Chart 2 displays the “DEM” color shaded relief annotated to correlate reef structures with indicators of large masses on the bottom. Screenshot from NOAA Bathymetric Data Viewer.

Armed with this information, the next step is checking wreck research and diver websites, along with books that may contain additional details and inconsistencies along with fishing reports. My new first stop is the ESS Google map with side-scan and color multibeam sonar images. Diver websites for New Jersey dive sites and reefs include various surface and deployment pictures for donated reef materials, underwater photos and videos, and diver reports which reveal what to look for on the fishfinder and sonar scans. For example, videos and photos of “Redbird” subway cars show substantial deterioration such as missing tops and partially collapsed sides, leaving thin vertical steel sheets with sharp edges. In contrast, heavy structures such as tanks, tugs, and steel deck and tank barges are often intact and heavily biofouled.

Once on a reef site, I’ll start my fishfinder and sonar scans and fishing where the more durable reef structures correlate with the large mounds shown by BDV images. Note that records Reef #60 as the tug Wagners Point while the wreck identification shown in the grid table is the party to whom the reef is dedicated.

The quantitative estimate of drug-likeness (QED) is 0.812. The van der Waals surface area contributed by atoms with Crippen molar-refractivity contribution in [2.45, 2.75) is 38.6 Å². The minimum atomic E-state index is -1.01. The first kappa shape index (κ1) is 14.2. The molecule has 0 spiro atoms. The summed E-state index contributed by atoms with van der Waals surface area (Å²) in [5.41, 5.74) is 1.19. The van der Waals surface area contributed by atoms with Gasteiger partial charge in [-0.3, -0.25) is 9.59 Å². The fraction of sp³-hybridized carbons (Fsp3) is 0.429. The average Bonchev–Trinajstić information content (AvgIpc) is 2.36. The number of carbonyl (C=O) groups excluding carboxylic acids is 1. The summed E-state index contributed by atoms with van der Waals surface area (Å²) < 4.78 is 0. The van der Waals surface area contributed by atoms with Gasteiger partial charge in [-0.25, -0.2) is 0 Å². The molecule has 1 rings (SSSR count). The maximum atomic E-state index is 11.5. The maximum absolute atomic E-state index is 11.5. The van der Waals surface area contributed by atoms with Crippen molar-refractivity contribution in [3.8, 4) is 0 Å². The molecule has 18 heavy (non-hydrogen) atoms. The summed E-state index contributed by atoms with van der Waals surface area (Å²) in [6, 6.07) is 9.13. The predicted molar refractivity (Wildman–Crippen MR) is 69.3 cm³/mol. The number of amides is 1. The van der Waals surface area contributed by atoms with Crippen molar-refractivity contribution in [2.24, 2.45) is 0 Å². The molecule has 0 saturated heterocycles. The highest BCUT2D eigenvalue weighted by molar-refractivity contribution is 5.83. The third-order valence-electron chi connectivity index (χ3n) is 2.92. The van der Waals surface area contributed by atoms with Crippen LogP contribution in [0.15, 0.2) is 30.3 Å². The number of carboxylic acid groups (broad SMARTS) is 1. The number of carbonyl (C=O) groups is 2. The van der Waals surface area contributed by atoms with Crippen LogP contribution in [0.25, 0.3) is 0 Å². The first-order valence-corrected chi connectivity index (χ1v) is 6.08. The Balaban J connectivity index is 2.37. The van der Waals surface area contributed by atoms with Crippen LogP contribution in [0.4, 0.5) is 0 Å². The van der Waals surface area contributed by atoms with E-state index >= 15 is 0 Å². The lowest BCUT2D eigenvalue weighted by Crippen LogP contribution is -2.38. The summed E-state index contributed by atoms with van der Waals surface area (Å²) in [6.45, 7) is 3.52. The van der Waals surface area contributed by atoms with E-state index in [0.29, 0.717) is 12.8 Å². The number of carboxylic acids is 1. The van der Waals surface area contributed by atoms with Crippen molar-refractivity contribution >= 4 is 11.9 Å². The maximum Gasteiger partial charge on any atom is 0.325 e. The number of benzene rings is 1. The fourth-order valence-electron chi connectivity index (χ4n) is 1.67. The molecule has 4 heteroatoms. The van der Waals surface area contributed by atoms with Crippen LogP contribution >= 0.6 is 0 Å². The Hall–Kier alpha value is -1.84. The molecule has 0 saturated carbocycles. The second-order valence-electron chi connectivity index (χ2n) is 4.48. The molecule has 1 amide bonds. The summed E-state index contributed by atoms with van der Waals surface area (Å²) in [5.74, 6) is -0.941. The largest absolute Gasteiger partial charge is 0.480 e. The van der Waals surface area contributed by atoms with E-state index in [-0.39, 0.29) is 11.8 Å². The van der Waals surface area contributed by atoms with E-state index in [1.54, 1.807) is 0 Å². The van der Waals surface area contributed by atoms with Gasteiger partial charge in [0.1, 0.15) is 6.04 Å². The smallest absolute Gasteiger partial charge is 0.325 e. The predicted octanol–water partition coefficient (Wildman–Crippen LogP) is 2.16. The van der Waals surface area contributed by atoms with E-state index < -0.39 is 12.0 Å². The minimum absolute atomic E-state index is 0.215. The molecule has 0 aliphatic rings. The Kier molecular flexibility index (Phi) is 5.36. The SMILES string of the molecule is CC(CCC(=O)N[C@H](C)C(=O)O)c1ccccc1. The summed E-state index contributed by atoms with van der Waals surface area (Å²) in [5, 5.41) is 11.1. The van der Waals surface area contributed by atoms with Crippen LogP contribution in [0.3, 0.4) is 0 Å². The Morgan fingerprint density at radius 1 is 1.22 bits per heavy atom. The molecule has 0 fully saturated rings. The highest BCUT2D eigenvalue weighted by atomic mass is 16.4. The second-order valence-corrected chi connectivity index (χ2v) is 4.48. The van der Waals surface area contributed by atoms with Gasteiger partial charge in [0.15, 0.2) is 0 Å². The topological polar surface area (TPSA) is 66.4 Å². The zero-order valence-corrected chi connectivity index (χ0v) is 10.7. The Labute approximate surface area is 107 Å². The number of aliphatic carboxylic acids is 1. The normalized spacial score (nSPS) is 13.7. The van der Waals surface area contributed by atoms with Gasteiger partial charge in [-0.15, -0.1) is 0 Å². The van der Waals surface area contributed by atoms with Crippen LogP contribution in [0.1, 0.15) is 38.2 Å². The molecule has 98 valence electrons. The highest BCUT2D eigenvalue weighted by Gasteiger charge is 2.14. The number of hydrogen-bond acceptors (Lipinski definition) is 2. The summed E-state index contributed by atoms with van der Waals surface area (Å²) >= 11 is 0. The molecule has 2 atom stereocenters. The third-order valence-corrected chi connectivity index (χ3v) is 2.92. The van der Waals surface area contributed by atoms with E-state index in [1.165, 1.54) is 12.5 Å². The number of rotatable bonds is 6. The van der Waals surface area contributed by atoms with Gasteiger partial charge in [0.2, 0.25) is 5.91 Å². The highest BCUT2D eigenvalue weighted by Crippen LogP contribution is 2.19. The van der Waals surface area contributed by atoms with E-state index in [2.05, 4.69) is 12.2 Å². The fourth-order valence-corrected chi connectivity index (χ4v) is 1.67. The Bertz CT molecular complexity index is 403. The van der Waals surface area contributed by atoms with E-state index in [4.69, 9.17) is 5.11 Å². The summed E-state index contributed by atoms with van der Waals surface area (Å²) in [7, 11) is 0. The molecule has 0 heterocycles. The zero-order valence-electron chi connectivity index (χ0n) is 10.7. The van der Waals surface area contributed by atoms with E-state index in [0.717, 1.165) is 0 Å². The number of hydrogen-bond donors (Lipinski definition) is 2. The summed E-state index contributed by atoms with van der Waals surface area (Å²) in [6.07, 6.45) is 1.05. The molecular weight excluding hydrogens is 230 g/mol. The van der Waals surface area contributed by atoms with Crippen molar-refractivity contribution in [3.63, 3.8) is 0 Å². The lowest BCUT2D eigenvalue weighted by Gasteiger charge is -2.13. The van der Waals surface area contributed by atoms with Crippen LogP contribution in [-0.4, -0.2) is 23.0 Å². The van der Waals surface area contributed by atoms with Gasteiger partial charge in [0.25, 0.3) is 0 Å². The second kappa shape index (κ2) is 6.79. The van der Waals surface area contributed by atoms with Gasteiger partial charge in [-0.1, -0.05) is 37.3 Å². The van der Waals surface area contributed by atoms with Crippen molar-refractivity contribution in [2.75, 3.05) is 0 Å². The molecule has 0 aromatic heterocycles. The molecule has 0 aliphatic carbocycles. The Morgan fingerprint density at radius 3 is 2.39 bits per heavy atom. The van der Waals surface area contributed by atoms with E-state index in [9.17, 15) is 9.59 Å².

When wreck fishing, unless I’m casting surface and shallow running lures, high cost gear stays in the tackle box if my armchair scouting reveals a configuration that is a major hook snagger. I tie my own bottom rigs and use hooks bought in bulk to conserve costs, and also taking into account that some fishing guests are not seasoned fishermen. I’ll also shift from braid to more abrasion resistant mono and bend on heavier mono leaders than used for light-tackle casting and jigging.

The author is former manager of the Maryland artificial reef program for Chesapeake Bay waters. He is the author of the newly released “Tidal Delaware River Wrecks, Reefs, Rocks, & Ruins: C&D Canal to Trenton Falls (Mid-Atlantic Fishing Reefs)” available at Amazon. Charts and bathymetry images are processed screenshots from the National Oceanic and Atmospheric Administration’s Bathymetric Data Viewer which can be found at or simply by Googling “NOAA Bathymetric Data Viewer.”

NEW FOR ’22?

Located 6-1/2 nautical miles offshore (7.7 miles from Barnegat Inlet at a compass bearing of 170°), Garden State North encompasses roughly 1-square-mile of area in a depth of between 66 and 83 feet.  While few deployments have been made to Garden State North by the New Jersey Division of Fish & Wildlife in recent years, the Beach Haven Charter Fishing Association (BHCFA) is actively working to add new components to this Central Jersey reef through work with The Sportfishing Fund.  For more information visit or


In Image 2 (top) is the layout grid for Garden State North Reef from the New Jersey Artificial Reef program; (bottom) basic grid layout drawing superimposed on bathymetric mosaic of reef site bottom conditions. Screenshot from NOAA Bathymetric Data Viewer.